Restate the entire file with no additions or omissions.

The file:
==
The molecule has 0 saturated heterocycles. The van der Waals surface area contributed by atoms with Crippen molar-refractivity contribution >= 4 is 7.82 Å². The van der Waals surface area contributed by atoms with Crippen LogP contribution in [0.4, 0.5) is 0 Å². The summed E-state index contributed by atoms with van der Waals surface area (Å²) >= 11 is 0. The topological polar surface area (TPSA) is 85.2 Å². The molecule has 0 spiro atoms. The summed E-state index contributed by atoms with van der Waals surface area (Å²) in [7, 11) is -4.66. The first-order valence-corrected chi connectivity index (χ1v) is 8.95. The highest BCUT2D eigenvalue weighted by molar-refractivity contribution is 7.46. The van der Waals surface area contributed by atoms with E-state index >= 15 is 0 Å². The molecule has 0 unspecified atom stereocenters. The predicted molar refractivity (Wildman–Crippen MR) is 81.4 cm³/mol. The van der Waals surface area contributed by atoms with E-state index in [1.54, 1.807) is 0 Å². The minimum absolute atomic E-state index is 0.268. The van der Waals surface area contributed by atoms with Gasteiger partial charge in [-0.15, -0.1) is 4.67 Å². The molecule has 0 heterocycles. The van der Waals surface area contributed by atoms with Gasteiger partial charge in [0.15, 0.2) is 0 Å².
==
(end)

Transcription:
The molecule has 0 saturated heterocycles. The van der Waals surface area contributed by atoms with Crippen molar-refractivity contribution >= 4 is 7.82 Å². The van der Waals surface area contributed by atoms with Crippen LogP contribution in [0.4, 0.5) is 0 Å². The summed E-state index contributed by atoms with van der Waals surface area (Å²) >= 11 is 0. The topological polar surface area (TPSA) is 85.2 Å². The molecule has 0 spiro atoms. The summed E-state index contributed by atoms with van der Waals surface area (Å²) in [7, 11) is -4.66. The first-order valence-corrected chi connectivity index (χ1v) is 8.95. The highest BCUT2D eigenvalue weighted by molar-refractivity contribution is 7.46. The van der Waals surface area contributed by atoms with E-state index >= 15 is 0 Å². The molecule has 0 unspecified atom stereocenters. The predicted molar refractivity (Wildman–Crippen MR) is 81.4 cm³/mol. The van der Waals surface area contributed by atoms with E-state index in [1.54, 1.807) is 0 Å². The minimum absolute atomic E-state index is 0.268. The van der Waals surface area contributed by atoms with Gasteiger partial charge in [-0.15, -0.1) is 4.67 Å². The molecule has 0 heterocycles. The van der Waals surface area contributed by atoms with Gasteiger partial charge in [0.15, 0.2) is 0 Å².